Revenue bonds account for about 65% of the University's liabilities and are payable only from revenue sources specified in the debt agreements. Revenue bonds are normally issued to fund capital improvements. They are not issued to fund daily operations.
Over a 10-year period, the University has increased its amount of debt outstanding in order to fund construction due to programmatic and enrollment growth.
Sources for payment of revenue bonds include all the net revenue of auxiliary services (parking, dining, housing, athletics, and others), research services, a portion (10%) of tuition, capital student fees, and indirect cost recoveries. (Indirect cost recoveries = federal funds received to manage funded research activity)
An employee earning $40,000 per year has 40 hours of unused personal leave as of June 30. CU accrues about $770 (plus amounts related to taxes), one week's pay, in compensated absences. (Sick leave is calculated differently, since payout is limited to 25% of an individual's sick leave balance and then only upon retirement.)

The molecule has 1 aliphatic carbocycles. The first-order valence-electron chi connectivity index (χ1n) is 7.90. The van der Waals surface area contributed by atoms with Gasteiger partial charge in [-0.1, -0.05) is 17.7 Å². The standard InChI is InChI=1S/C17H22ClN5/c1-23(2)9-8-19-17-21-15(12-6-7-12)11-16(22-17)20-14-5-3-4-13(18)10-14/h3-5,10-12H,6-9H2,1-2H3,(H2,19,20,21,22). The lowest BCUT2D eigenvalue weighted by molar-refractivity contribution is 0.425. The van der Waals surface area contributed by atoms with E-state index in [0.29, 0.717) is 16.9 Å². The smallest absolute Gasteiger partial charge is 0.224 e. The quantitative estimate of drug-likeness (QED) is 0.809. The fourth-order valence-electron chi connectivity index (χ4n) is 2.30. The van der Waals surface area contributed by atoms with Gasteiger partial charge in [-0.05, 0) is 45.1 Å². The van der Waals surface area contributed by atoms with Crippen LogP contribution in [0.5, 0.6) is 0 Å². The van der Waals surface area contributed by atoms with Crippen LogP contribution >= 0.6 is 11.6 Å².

Another key concept underlying the OPEB liability is that individuals receiving these benefits are benefiting from what is referred to as an implicit rate subsidy. Since former employees receiving health and other benefits post-employment are included in the overall CU participant population, they are charged lower rates than would otherwise be available to them as individuals at their age. Furthermore, CU pays directly a significant portion of the total premium. The combination of these 3 results in the OPEB liability.
This line item reports payments for services that have come to the University in advance of the University providing the service. Two examples:
· Unearned tuition and fee revenue reflects amounts paid for summer courses that are not completed by June 30.
· Unearned grants and contracts revenue reflects payment from the sponsor prior to the sponsored research/work being performed.
The vast majority of accrued expenses are salaries and benefits earned but not paid as of the end of the fiscal year. Here's why: In order to balance the budget a number of years ago, Colorado shifted the final pay date for State employees from June 30 to July 1. The "pay date shift" continues to this day.
This amount primarily represents the $ value of paid time off earned but not yet used by CU employees.
Employer-related payroll taxes are also included in the liability.
Other postemployment benefits (OPEB for short) are benefits provided to individuals after their employment has ended. The concept underlying the OPEB liability is that the liability should be reported in the financial statements as the benefits are earned by currently active employees.